The Day I Went Rogue on PR Messaging

After being chastised by the National Storytelling Network – “You, Mr. Hoffman, are no storyteller” – I’d like to start with a ground rule on nomenclature.

When it comes to business communications, I consider storytelling to be shorthand for “storytelling techniques.” In other words, PR practitioners don’t have the luxury of 200 pages or 90 minutes on the silver screen to tease out a classic story arc. But we can apply similar techniques in creating content that outperforms the programming on CSPAN.

Classic Story Arc - storytelling

With that housekeeping out of the way, let’s rewind the tape to 1983 when I landed my first job at a PR agency. Even writing a press release on disk drive with 20 megabytes of storage (please hold the gasp) seemed exciting at the time.

I remember my initial experience observing the senior guys conducting media training for a client. It was all about pummeling the executives into submission to stay on message. While the trainers were having fun – kind of a PR version of a torture chamber –it occurred to me that such a process might generate robotic responses.

But what did I know at 25 years of age with zero experience?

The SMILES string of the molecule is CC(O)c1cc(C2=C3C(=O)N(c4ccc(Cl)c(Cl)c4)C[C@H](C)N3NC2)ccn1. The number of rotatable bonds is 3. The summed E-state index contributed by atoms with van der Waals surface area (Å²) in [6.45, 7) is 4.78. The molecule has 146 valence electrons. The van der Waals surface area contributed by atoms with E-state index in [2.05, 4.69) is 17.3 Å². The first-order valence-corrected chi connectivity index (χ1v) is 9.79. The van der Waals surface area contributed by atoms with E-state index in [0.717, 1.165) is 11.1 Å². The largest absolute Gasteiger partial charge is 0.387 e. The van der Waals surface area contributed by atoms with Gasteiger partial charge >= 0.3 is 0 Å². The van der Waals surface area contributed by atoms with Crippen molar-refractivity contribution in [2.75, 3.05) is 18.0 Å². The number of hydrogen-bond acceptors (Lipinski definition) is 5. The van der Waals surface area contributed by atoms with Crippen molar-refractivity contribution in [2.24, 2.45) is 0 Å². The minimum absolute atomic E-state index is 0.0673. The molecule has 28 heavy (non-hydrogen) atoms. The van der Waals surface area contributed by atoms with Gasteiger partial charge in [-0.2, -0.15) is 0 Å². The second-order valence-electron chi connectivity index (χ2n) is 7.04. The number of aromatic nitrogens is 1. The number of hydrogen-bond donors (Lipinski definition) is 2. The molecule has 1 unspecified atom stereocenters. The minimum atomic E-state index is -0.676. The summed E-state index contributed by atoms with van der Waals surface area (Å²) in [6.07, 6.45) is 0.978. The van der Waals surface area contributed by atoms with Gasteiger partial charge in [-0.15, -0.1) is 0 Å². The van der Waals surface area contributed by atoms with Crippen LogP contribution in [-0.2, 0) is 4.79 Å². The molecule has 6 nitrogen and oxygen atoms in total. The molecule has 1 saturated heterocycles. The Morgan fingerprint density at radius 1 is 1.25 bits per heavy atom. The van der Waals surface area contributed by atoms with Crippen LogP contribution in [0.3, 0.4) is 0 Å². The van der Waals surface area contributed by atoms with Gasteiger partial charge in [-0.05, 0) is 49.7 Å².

So I followed the lead of my role models and the mantra “stay on message” … for a while. I can’t give you the exact time and date I went rogue. I just remember a few years into my career coming to the realization that prospective customers  – much less journalists – never uttered the words, “Wow, that’s a great message.”

Think about this for a moment. Aside from the chatter after watching a focus group, no one brags about a message.

But people do acknowledge good stories. Better yet, they talk about those stories and share them with colleagues and friends.

Stories trump messages every single time.

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2 comments

2 Comments so far

  1. Laura McGowan December 5th, 2013 7:50 am

    “Message” doesn’t have to be repeating the same statement over and over again, despite what the media trainers in the 90s (my newbie years) used to say. I can remember being in rooms where the goal was to get the spokesperson to say the exact. same. thing. regardless of the question. That’s not an interview, that’s a deposition.

    Storytelling is the most undervalued tool in the PR toolbox, and a PR practitioner in this day and age is most valuable when the message is a “read between the lines” message in a story. The best part, unless your message is total bs, it’s already in your story.

  2. hoffman December 5th, 2013 8:43 am

    Well said Laura. Thanks for the perspective.

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